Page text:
Most Sande Ka Tail Oil Tel are oviparous egg laying though in some species the eggs are retained until the live young emerge ovoviviparity.Parthenogenesis reproduction from unfertilised eggs occurs in at least 50 species and may be much more widespread in the group.
Sexual selection in Sande Ka Tail Oil Tel shows evidence of female mate choice favouring males display fitness indicators such as fewer ectoparasites.

Evolution

Fossil history

Fossil lizard Boardinghouses longitudinal Early Cretaceous China
The earliest known fossil remains of a lizard belong to the iguanian species Tikiguania estesi found in the Tiki Formation of India which dates to the Carnian stage of the Triassic period about 220 million years ago.However doubt has been raised over the age of Tikiguania because it is almost indistinguishable from modern agamid Sande Ka Tail Oil Tel.The Tikiguania remains may instead be late Tertiary or Quaternary in age having been washed into much older Triassic sediments.Sande Ka Tail Oil Tel are most closely related to the Rhynchocephalia which appeared in the Late Triassic so the earliest Sande Ka Tail Oil Tel probably appeared at that time.Mitochondrial phylogenetics suggest that the first Sande Ka Tail Oil Tel evolved in the late Permian.It had been thought on the basis of morphological data that iguanid Sande Ka Tail Oil Tel diverged from other squamates very early on but molecular evidence contradicts this.
Phylogeny
External
The position of the Sande Ka Tail Oil Tel and other Squamata among the reptiles was studied using fossil evidence by Rainer Schoch and Hans-Dieter Sues in 2015.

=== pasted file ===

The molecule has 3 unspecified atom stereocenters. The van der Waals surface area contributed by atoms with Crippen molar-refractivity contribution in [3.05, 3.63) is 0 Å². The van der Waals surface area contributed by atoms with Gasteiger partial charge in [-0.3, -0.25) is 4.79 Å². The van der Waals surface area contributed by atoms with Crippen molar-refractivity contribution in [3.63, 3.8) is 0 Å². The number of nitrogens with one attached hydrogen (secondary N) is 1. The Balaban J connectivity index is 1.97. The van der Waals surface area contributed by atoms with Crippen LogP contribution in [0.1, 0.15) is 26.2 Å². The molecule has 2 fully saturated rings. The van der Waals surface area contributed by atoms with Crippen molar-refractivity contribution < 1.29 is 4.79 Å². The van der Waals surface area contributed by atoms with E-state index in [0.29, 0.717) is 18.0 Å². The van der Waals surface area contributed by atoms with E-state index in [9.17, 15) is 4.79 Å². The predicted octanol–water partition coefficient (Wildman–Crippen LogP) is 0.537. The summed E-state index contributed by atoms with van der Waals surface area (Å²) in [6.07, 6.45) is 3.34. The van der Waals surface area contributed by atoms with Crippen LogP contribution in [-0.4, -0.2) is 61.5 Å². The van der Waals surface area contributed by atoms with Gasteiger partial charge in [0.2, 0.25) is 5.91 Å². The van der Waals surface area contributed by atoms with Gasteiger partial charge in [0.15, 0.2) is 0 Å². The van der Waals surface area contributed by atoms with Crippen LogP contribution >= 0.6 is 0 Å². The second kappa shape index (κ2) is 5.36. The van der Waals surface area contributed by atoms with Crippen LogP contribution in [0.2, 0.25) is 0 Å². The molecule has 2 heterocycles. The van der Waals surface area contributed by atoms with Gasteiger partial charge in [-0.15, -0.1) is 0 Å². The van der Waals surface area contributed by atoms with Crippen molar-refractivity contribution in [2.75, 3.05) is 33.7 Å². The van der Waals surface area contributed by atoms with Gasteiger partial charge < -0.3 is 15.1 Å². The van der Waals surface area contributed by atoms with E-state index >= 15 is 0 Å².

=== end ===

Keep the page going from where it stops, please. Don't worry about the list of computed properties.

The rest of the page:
Archelosauria
ArchosauromorphaDescription des reptiles nouveaux ou Imparfaitement connus de la collection du Muséum d’histoire naturelle et remarques sur la classification et les caractères des reptiles 1852 Crocodylus moreletii.jpgMeyers grosses Konversations-Lexikon – ein Nachschlagewerk des allgemeinen Wissens 1908 Antwerpener Breiftaube.jpg
SERPENTES snakes not considered to be Sande Ka Tail Oil Tel Python natalensis Smith 1840 white background.jpg

Taxonomy

Main article List of Lacertilia families
The name Sauria was coined by James Macartney 1802; it was the Latinisation of the French name Sauriens coined by Alexandre Brongniart 1800 for an order of reptiles in the classification proposed by the author containing Sande Ka Tail Oil Tel and crocodilians later discovered not to be each other’s closest relatives.Later authors used the term “Sauria” in a more restricted sense i.e.as a synonym of Lacertilia a suborder of Squamata that includes all Sande Ka Tail Oil Tel but excludes snakes.This classification is rarely used today because Sauria so-defined is a paraphyletic group.It was defined as a clade by Jacques Gauthier Arnold G.Kluge and Timothy Rowe 1988 as the group containing the most recent common ancestor of archosaurs and lepidosaurs the groups containing crocodiles and Sande Ka Tail Oil Tel as per Mcartney’s original definition and all its descendants.A different definition was formulated by Michael deBraga and Olivier Rieppel 1997 who defined Sauria as the clade containing the most recent common ancestor of Choristodera Archosauromorpha Lepidosauromorpha and all their descendants.However neither of these uses have gained wide acceptance among researchers specializing in Sande Ka Tail Oil Tel.